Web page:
The seafront is filled with restaurants. A ferry boat connects the town to neighbouring Dubrovnik. There are many private luxury ships and yachts along the strand; the town cemetery contains a mausoleum belonging to the Račić family and decorated by the sculptor Ivan Meštrović. The Epidaurus Festival of Music has been held annually in Cavtat since 2007. Vlaho Bukovac, painter Tino Pattiera, opera singer Luko Zore and Slavist Frano Supilo, politician Baltazar Bogišić, law historian and ethnologist Niko Koprivica, politician Dinko Zlatarić, poet and translator Raimondo Cunich, humanist Cavtat is twinned with: Bochnia, Poland Watsonville, California, USA Croatia Dubrovnik Dalmatia Republic of Ragusa Epidaurus Notes Cavtat Info, Villa Vidak: Cavtat Information Cavtatportal.com, Up to date news from Cavtat and vicinity
Swiss chocolate is chocolate produced in Switzerland. While cacao beans and other ingredients such as sugar can originate from outside Switzerland, the actual production of the chocolate must take place in Switzerland. Switzerland's chocolates have earned an international reputation for high quality with many famous international chocolate brands. Switzerland is renowned for its milk chocolate. In 1875, a Swiss confectioner, Daniel Peter, developed the first solid milk chocolate using condensed milk, invented by Henri Nestlé, Peter's neighbour in Vevey; the 17th century saw the start of chocolate processed in Switzerland. In the 18th century chocolate was only produced in a few areas, such as the Ticino. In the 19th and early-20th centuries, the following chocolate factories were founded: 1819 - Cailler in Vevey 1826 - Favarger in Versoix, Canton of Geneva 1826 - Suchard in Serrières 1830 - Kohler in Lausanne 1836 - Sprüngli in Zurich, company split into Confiserie Sprüngli and Lindt & Sprüngli in 1892 1852 - Maestrani in Luzern 1862 - Klaus in Le Locle 1867 - Peter in Lausanne 1879 - Lindt in Bern 1887 - Frey in Aarau 1899 - Tobler in Bern 1901 - Chocolat de Villars in Villars sur Glâne 1908 - Felchlin in Schwyz 1928 - Stella SA in Lugano 1929 - Camille Bloch in Courtelary 1932 - Teuscher in a small town in the Swiss Alps 1932 - Bernrain in Kreuzlingen 1933 - Chocolats Halba in Wallisellen 1934 - Kägi Söhne AG in ToggenburgIn the second half of the 19th century, Swiss Chocolate started to spread abroad.
Linked to this was the invention of Milk Chocolate by Daniel Peter in Vevey and the invention of the conching by Rodolphe Lindt. From the 19th century until the First World War and throughout the Second World War the Swiss chocolate industry was export-oriented. After the Second World War Switzerland began to outsource production due to commercial restrictions. Today most Swiss chocolate is consumed by the Swiss themselves, Switzerland has the highest per capita rate of chocolate consumption worldwide. In 2004, 148,270 tonnes of chocolate were produced in Switzerland. 53% of this was exported. The gross income of the Swiss chocolate industry in 2004 was 1.37 billion CHF. In 1901, Swiss chocolate producers created. In 1916, this was divided into the Chambre syndicale des fabricants suisses de chocolat and the Convention chocolatière suisse; the former "Chambre syndicale" protects the interests of Swiss chocolate producers. The "Convention chocolatière" focused on the quality of the chocolate and sought a uniform price strategy.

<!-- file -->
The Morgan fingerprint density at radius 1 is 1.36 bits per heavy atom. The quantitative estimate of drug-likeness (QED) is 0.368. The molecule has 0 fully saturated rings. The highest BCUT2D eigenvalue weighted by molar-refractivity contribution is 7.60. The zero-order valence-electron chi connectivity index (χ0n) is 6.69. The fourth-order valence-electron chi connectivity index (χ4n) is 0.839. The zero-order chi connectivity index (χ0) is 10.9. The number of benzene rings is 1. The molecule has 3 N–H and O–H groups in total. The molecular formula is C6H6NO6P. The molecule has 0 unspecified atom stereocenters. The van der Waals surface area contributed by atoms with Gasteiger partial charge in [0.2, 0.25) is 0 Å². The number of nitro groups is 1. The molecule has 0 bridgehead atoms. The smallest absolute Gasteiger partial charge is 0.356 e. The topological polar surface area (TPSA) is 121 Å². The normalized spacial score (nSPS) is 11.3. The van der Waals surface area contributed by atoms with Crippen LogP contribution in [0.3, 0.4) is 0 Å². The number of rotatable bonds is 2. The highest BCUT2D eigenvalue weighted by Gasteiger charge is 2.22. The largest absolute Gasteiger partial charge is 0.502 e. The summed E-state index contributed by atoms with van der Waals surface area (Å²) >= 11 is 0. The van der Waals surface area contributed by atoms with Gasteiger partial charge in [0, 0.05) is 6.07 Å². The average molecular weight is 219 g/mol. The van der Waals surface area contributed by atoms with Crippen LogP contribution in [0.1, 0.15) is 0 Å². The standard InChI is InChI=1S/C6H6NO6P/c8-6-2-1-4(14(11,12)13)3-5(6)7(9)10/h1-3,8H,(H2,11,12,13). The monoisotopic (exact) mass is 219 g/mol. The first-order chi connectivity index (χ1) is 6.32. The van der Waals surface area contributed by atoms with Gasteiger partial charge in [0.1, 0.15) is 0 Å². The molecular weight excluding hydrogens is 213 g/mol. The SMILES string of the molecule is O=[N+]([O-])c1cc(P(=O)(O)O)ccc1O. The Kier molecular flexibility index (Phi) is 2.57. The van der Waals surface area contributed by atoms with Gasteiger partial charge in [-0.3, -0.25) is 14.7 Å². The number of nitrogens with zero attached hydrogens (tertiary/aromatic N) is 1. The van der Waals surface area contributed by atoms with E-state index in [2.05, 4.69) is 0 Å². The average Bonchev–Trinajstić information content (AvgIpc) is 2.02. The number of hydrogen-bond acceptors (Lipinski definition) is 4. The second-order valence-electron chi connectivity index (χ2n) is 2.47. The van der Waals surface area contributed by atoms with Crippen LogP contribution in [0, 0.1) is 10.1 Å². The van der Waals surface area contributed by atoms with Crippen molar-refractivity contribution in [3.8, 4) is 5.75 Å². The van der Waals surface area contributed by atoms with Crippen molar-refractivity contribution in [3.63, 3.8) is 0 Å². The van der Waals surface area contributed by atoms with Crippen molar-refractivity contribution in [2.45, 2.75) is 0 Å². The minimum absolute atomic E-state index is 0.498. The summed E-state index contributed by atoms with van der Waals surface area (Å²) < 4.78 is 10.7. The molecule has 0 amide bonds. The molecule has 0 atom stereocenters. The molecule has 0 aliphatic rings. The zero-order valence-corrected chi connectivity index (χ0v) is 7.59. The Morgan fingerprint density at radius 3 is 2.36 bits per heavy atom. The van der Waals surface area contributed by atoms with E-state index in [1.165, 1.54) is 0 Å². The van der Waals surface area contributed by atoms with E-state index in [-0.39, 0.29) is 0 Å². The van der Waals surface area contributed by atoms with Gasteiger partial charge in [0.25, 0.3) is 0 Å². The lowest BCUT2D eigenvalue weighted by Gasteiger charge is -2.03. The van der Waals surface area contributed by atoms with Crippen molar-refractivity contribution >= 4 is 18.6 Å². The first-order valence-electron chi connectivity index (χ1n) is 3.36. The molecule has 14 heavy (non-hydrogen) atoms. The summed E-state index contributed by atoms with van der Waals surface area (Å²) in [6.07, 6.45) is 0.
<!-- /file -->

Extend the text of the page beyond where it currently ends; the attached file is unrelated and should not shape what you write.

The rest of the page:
In 1994 the Convention was disbanded. Belgian chocolate Culinary Heritage of Switzerland Much of the content of this article comes from the equivalent German-language Wikipedia article; the following references are cited by that German-language article: Alain J. Bourgard: CH comme Chocolat, 2003, ISBN 2-8321-0036-8Specific Swiss chocolate in the online Culinary Heritage of Switzerland database. Chocosuisse: Union of Swiss Chocolate Manufacturers Information about Swiss Chocolat:www.swissworld.org Annual International Chocolatiers and Chocolate Fair
Republic of Ragusa
The Republic of Ragusa was an aristocratic maritime republic centered on the city of Dubrovnik in Dalmatia that carried that name from 1358 until 1808. It reached its commercial peak in the 15th and the 16th centuries, before being conquered by Napoleon's French Empire and formally annexed by the Napoleonic Kingdom of Italy in 1808, it had a population of about 30,000 people, out of. Its Latin motto was "Non bene pro toto libertas venditur auro", which means "Liberty is not well sold for all the gold". Named Communitas Ragusina, in the 14th century it was renamed Respublica Ragusina, first mentioned in 1385. (It was a Republic under its previous name, although its Rector was appointed by Venice rather than by Ragusa's own Grand Council. In Italian it is called Repubblica di Ragusa; the Croatian name Dubrovnik is derived from an oak grove. It came into use alongside Ragusa as early as the 14th century; the Latin and Dalmatian name Ragusa derives its name from Lausa. The official change of name from Ragusa to Dubrovnik came into effect after World War I.
It is known in historiography as the Republic of Ragusa. The Republic ruled a compact area of southern Dalmatia – its final borders were formed by 1426 – comprising the mainland coast from Neum to the Prevlaka peninsula as well as the Pelješac peninsula and the islands of Lastovo and Mljet, as well as a number of smaller islands such as Koločep, Šipan. In the 15th century the Ragusan republic acquired the islands of Korčula, Brač and Hvar for about eight years; however they had to be given up due to the resistance of local minor aristocrats sympathizing with Venice, granting them some privileges. In the 16th century the administrative units of the Republic were: the City of Ragusa and captaincies with local magistrates appointed by the Grand Council. Lastovo and Mljet were semi-autonomous communities each having its own Statute. According to the De administrando imperio of the Byzantine emperor Constantine VII Porphyrogennetos, the city was founded in the 7th century, by the inhabitants of the Roman city of Epidaurum after its destruction by the Avars and Slavs c.